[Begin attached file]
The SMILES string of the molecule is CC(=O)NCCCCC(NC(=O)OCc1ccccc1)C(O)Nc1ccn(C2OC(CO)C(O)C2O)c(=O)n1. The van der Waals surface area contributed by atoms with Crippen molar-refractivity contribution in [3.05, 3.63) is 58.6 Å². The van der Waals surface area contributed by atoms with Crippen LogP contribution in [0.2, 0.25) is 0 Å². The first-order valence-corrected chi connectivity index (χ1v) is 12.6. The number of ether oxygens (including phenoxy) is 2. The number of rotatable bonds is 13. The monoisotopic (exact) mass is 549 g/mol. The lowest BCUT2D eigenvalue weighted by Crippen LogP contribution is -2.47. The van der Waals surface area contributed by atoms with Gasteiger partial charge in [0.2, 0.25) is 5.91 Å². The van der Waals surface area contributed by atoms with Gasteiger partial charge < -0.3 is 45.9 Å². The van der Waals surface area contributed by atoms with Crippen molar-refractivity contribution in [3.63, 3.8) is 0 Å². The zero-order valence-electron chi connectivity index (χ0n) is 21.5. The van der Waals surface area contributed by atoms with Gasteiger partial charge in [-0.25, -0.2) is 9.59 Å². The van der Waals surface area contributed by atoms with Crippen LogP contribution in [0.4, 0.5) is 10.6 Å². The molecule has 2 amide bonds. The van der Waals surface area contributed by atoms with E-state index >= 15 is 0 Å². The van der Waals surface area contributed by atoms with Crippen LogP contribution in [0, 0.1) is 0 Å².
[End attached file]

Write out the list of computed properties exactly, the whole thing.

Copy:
The SMILES string of the molecule is CC(=O)NCCCCC(NC(=O)OCc1ccccc1)C(O)Nc1ccn(C2OC(CO)C(O)C2O)c(=O)n1. The van der Waals surface area contributed by atoms with Crippen molar-refractivity contribution in [3.05, 3.63) is 58.6 Å². The van der Waals surface area contributed by atoms with Crippen LogP contribution in [0.2, 0.25) is 0 Å². The first-order valence-corrected chi connectivity index (χ1v) is 12.6. The number of ether oxygens (including phenoxy) is 2. The number of rotatable bonds is 13. The monoisotopic (exact) mass is 549 g/mol. The lowest BCUT2D eigenvalue weighted by Crippen LogP contribution is -2.47. The van der Waals surface area contributed by atoms with Gasteiger partial charge in [0.2, 0.25) is 5.91 Å². The van der Waals surface area contributed by atoms with Gasteiger partial charge < -0.3 is 45.9 Å². The van der Waals surface area contributed by atoms with Crippen molar-refractivity contribution in [3.63, 3.8) is 0 Å². The zero-order valence-electron chi connectivity index (χ0n) is 21.5. The van der Waals surface area contributed by atoms with Gasteiger partial charge in [-0.25, -0.2) is 9.59 Å². The van der Waals surface area contributed by atoms with Crippen LogP contribution in [0.4, 0.5) is 10.6 Å². The molecule has 2 amide bonds. The van der Waals surface area contributed by atoms with E-state index >= 15 is 0 Å². The van der Waals surface area contributed by atoms with Crippen LogP contribution in [0, 0.1) is 0 Å².